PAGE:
But those were all means to the end, which was the next step in their investigation, and which they had managed to advance somewhat in return for those losses. Mackelvore did not tell them very much himself, but he did point the way to people who might be able to tell them more. They had five names. Lawrence, Fischer, Cheung, Turner, Vieira. Their profile of Lawrence was too vague to give them much chance of identifying him, let alone tracking him down. It seemed plausible that they had the real, full names of the three staff personnel, but they were less clear on what they could actually tell them that they didn’t already know.

Vieira, on the other hand . . . they had worked out exactly who he was in short order, while his apparently senior position within the project—possibly extending to access to the very top people in the hierarchy—made him likely to have the information they really needed: who was behind Athena, and why.

“What’s the last we have on him say?” Ashley asked.

“Officially he retired last year, and it’s probably actually true in his case,” Logan said. “He’s living out in Baja California, in the Ensenada area.”

A lot of older people seemed to be doing that, going for the warm weather and a retirement even cheaper than could be had in America’s Sun Belt. First World amenities at Third World prices was the idea.

But as far as they were concerned, it was an inconvenient place for him to have done that, not just Mexico, but westernmost Mexico. The last thing Ashley wanted was another long trip, let alone one taking them all the way to the other side of the continent, and then across an international border. But it looked like that was exactly where they would be going.

Fortunately their collections of identity documents included a number of passports. And they did have the means to get a new car, which was the next morning’s task. This time it was Logan who went to buy.

He came back with a midsize Nissan, in which they went shopping for new luggage, new clothes, a new laptop for Ashley. And thus began another two full days on the road, traveling southwest across the wheat fields of Iowa and the cornfields of Nebraska and the mountains of Colorado, where they saw their first snowfall of the year. And then beyond those mountains, the southwestern desert, where they put away the winter clothing, started wearing T-shirts and shorts instead.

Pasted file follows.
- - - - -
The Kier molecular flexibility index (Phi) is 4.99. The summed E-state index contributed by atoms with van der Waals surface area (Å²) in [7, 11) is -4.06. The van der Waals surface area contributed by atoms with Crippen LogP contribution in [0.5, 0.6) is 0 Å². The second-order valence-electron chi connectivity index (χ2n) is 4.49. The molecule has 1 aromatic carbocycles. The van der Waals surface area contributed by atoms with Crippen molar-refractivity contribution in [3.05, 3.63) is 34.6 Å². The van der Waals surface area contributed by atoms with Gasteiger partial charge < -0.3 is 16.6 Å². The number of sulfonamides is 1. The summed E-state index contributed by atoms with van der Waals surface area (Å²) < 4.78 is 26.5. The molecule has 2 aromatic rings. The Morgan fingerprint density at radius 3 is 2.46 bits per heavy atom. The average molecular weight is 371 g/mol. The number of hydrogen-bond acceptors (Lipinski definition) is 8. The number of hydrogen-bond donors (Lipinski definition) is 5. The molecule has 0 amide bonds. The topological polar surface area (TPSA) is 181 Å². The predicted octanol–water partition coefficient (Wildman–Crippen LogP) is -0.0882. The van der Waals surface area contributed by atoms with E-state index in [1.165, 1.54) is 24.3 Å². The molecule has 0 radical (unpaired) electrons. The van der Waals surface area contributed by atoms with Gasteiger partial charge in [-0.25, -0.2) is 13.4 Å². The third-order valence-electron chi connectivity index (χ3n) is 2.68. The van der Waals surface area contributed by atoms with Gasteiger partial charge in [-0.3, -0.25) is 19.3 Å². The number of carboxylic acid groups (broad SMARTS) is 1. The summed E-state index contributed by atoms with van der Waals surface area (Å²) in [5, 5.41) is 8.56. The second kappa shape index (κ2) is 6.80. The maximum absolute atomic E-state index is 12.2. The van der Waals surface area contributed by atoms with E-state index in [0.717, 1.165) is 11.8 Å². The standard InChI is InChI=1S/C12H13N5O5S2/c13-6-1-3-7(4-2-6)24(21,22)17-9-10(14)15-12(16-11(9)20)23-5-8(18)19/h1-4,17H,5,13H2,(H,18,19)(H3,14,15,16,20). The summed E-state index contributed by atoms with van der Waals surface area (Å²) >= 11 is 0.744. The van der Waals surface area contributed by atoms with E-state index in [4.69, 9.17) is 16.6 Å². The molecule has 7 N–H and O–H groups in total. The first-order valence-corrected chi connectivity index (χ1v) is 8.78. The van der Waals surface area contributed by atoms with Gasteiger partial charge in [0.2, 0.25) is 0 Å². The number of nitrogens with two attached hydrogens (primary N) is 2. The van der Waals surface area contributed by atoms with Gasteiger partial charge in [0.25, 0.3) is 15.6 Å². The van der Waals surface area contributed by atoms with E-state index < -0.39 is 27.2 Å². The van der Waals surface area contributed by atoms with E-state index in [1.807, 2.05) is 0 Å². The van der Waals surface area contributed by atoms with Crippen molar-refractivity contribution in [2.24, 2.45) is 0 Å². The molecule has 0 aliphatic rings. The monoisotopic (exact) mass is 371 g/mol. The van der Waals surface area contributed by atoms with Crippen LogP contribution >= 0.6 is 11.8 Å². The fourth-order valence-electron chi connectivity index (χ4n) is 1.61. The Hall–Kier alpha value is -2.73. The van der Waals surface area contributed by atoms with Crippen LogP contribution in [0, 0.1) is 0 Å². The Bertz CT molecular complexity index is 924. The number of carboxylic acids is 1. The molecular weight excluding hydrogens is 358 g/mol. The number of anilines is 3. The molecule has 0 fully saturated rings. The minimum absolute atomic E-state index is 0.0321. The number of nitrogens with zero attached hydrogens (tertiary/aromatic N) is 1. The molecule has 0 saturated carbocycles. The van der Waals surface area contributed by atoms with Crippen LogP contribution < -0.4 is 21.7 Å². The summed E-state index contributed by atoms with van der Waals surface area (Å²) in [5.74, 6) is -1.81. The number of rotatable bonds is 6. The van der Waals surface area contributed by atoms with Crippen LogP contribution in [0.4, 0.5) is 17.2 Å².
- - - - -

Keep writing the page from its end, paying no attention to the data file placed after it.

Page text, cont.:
Over the Arizona line, in California, Ashley was surprised to see the desert turn into a landscape reminiscent of vistas she’d seen in her journeys in Spain and Italy. Still sunny and dry but rather more verdant and cooler than she had thought it would be.

An hour after that she saw a shoreline, and in the big blue beyond it her first-ever glimpse of the Pacific Ocean. According to their map they’d reached San Diego, where they crossed the border without incident and continued south along the west coast of the Baja peninsula.

As they drove this route they worked out the plan for their approach to their next target, once again changing tacks. They had spent a whole week setting up the approach to Mackelvore, created whole new false identities, rented a house—and had him just a couple of hours before their pursuers came crashing through the door with guns blazing and sent them running again. Speed seemed a better defense than careful planning.

But Ashley still meant to be as well prepared as she could when she faced Vieira, and that meant doing the requisite homework.